Packaging is one of the main ancillary issues in a food manufacturing or distributing company. Getting fresh or at least protected food to the final destination of sale requires that your packaging confirms to certain standards that ensure it is delivered to the point of sale in the best possible condition, and as economically as possible. Foodstuffs usually require shipping in bulk so your packaging has to be consider a major part of your operation.
There is little point in expanding all that effort in producing delicious food if you can’t transport it to the end user in equally good condition and give them the assurance that it hasn’t been tampered with too. Because of those considerations, food manufacturers have tended to been over-conservative with their packaging, erring on the side of caution. Unfortunately, caution tends to add expense to the product, and that too is a problem, particularly in a business world where profits are being ever-more squeezed. There needs be another to be another option, and that may be a case of less is more.
Advances in polymeric materials have meant that thick-film packaging products can meet many of the requirements of your packaging needs, being able to transport fresh, dried and even non-food products safely and cost effectively.
The main problem with many traditional types of packaging is that, in being rigid, they are usually unable to be filled effectively with the product. Be it a glass jar, a box, or bespoke plastic packaging, it usually has corners and edges that don’t allow complete filling, and if you are transporting fresh air, or excess liquid, you are losing money.
Even drinks packaging is rarely filled to the brim, and with these kinds of products being high production volume, that equates to a lot of spare air that isn’t making your business a profit. But make the packaging flexible, and you could be on the way to cut costs and gain the admiration of shoppers who are becoming disenchanted with oversized packaging.
Of course, one of the major aspects of packaging is its sustainability and the possibilities of it being recycled. Many plastic film products are a mix of different polymers and that makes them difficult to recycle. There are moves towards thicker film single polymer materials, which are ideal for non-food products, however changes to how we process and deal with foods are making these options increasingly viable for foodstuffs too.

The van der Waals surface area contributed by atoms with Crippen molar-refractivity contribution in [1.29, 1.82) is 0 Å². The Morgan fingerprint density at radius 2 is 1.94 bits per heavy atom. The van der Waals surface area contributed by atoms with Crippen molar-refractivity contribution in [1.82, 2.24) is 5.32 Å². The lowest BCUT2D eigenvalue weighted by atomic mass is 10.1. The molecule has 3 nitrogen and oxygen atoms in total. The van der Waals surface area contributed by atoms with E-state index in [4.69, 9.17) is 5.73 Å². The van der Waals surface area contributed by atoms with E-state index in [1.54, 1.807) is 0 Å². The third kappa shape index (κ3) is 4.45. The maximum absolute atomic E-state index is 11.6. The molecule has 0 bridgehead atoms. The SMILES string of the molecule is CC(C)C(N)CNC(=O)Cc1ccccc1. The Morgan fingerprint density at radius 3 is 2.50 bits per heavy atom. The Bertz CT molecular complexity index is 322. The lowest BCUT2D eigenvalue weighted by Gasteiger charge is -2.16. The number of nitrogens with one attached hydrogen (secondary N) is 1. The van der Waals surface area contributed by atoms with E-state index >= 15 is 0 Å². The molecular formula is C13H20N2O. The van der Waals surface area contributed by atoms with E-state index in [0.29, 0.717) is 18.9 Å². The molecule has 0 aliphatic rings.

Many packaging solutions – including aluminum fizzy drinks cans and sealed tin-plated steel cans - have been developed to increase the longevity of the foodstuff or liquid inside. But there are increasing moves towards freeze-drying of some consumables and that makes them ideal for storage and shipment in flexible vacuum packing. Current can-orientated options are used to extend food life o between 2 and five years, but freeze-drying and vacuum packing could potentially extend this to as much as 30 years!!
Vacuum packing allows a previously flexible product to become ridged, and therefore self-supporting. Depending upon the level of vacuum applied, it could become as stiff as a glass jar, but without the fracture issues.
Flexible packaging has been seen and regarded as a cheaper option when it came to shipping goods and expensive-looking and robust packaging was an indication of a quality product inside, and in some cases has actually been used to convince the customer that they are perhaps getting something that was better than the product actually was. A swap to flexible packaging – together with any support materials deemed necessary – could make your product easier and cheaper to transport and make an increasing amount of packaging recyclable too.
Consumers are a huge driving force in retail sales and they are demanding that something be done about the enormous amount of packaging that accompanies their products, particularly when so much of it is destined for landfill or destruction. Flexible packaging offers the possibility of not only a smaller overall size of container, but when used with vacuum packing, it can be used for all manner of products.
Increasing durability of materials has also contributed to the drive to make packaging more appropriate rather than overly ostentatious and complex. A study by the Flexible Packaging Association in 2015 highlighted that that many more brand owners are shifting toward using flexible consumer packaging on more of their products. Nearly one-third of survey participants said that over the next five years they are likely to switch to a mix of mostly or entirely flexible packaging and move away from rigid types.
Businesses are always on the lookout for ways to cut costs and packaging is fast becoming an area where many production managers can identify money saving options without affecting the quality of the product.